Given the dramatic differences between social networking ecosystems in East and West, can Sina weibo make a success of its English-language platform expected to be opened by the end of the year? Challenges abound.
Without an initial English-user base and a different user audience, local weibo user Tracy Tan doesn't think it will be successful.
"The majority of weibo users are Chinese. It can have an English version, but it won't be that popular," she says.
Language is not the only barrier. IT commentator Xie Wen lectures on the importance of being first.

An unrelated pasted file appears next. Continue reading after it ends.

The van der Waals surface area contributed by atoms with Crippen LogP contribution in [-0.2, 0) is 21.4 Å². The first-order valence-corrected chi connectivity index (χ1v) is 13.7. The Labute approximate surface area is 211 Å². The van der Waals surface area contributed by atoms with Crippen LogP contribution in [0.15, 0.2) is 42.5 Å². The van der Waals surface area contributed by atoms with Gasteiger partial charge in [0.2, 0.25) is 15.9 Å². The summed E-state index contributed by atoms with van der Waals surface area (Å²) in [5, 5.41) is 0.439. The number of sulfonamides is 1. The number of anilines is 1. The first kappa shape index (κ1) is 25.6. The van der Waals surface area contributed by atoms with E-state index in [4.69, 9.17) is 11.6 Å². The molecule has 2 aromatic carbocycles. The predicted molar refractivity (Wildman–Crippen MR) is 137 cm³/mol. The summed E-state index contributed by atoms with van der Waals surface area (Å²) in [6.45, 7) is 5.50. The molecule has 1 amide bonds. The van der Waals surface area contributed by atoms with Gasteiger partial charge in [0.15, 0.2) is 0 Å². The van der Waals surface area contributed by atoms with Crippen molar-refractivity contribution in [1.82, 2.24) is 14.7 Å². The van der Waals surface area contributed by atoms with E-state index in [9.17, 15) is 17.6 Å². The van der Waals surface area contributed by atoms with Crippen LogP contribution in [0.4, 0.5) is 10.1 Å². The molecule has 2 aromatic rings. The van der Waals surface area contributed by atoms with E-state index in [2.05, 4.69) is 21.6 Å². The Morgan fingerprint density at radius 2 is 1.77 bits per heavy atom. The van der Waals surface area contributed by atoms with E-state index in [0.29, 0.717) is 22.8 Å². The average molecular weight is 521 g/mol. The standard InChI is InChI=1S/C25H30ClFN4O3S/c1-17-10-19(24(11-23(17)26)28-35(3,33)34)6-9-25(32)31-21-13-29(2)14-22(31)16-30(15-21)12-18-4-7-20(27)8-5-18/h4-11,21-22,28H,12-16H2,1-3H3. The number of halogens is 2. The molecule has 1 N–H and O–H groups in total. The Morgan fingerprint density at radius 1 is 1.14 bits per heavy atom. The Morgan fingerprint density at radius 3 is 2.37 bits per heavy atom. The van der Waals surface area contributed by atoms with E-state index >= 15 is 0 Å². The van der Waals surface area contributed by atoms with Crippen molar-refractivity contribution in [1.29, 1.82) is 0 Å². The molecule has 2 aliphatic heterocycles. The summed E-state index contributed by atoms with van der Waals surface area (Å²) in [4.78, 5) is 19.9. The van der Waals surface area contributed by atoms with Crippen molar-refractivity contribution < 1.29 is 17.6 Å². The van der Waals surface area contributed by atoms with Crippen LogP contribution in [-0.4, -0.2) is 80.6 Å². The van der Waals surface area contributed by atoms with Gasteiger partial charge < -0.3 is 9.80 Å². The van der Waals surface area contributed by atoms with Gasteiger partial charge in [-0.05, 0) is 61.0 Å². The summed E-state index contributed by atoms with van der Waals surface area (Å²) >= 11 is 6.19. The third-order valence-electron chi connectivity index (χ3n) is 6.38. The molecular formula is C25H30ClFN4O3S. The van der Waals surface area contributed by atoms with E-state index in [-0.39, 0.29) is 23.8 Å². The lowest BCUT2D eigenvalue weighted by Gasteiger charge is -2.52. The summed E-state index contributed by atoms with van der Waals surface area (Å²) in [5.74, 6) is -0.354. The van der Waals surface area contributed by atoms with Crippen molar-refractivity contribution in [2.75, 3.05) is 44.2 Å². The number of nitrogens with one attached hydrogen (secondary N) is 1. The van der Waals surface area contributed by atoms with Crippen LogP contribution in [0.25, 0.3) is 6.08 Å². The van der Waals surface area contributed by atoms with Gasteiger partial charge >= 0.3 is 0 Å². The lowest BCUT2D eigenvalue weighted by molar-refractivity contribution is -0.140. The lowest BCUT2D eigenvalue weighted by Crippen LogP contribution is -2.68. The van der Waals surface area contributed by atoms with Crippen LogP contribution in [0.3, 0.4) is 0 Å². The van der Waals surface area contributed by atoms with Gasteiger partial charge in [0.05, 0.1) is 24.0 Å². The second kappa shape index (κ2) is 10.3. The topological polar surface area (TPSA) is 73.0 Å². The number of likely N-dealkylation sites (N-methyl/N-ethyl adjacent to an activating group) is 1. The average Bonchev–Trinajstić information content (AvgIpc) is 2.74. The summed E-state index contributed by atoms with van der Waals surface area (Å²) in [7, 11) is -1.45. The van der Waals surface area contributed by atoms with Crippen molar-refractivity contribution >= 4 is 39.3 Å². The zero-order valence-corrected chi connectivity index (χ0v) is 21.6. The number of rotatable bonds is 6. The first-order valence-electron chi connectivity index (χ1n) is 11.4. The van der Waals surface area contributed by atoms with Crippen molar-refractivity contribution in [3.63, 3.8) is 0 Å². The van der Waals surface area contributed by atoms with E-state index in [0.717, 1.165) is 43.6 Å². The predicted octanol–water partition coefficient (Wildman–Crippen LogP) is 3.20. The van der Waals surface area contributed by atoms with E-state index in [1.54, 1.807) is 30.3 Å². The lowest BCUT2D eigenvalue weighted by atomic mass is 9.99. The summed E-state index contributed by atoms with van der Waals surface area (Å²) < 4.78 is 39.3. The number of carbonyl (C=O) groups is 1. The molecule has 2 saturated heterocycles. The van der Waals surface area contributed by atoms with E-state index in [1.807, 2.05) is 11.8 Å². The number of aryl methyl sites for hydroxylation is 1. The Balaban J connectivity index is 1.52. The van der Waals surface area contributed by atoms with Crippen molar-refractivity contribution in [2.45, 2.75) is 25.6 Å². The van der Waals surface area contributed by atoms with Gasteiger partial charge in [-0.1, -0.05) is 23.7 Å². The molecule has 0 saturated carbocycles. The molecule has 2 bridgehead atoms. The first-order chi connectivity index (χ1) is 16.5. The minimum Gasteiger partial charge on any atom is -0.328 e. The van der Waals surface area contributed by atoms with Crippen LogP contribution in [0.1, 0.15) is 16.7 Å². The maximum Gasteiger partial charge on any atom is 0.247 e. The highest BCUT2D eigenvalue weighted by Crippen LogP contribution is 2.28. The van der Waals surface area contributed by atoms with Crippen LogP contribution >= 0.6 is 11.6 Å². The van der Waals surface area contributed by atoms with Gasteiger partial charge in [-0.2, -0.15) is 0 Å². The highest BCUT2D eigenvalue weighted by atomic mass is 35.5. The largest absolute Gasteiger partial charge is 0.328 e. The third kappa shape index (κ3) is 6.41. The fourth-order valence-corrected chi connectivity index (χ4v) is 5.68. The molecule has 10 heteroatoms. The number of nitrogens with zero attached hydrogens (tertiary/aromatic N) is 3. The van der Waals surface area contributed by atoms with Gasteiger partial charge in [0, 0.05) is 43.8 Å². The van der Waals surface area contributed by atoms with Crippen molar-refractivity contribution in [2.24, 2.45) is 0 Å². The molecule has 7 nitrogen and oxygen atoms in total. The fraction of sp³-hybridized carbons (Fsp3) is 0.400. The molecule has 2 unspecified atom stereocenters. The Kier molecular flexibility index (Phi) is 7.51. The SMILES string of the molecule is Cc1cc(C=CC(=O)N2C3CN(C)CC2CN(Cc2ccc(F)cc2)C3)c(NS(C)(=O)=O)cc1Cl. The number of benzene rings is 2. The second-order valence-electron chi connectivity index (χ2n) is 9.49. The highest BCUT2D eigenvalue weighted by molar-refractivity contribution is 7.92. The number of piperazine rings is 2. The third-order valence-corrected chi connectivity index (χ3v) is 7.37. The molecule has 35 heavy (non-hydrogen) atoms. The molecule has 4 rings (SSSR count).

"There is only one Twitter, and at its core, it's a communication service, where you go on one place and you can have access to everything. Without China's approval, Twitter can't enter the market. So Sina made their own weibo, and then they want to compete with those in the Western world; there is a fundamental problem in this logic."
Xie says they want Twitter users to stop using Twitter and switch to Sina weibo or use both simultaneously.
"This is just absurd, microblogging should be relaxing and intuitive, an easy platform rather than a responsibility."
He says Facebook has translations in more than 100 languages, "but it's really just the same system. Whereas Sina is a completely different English platform ... it will be hard for it to gain access outside of China's ecosystem."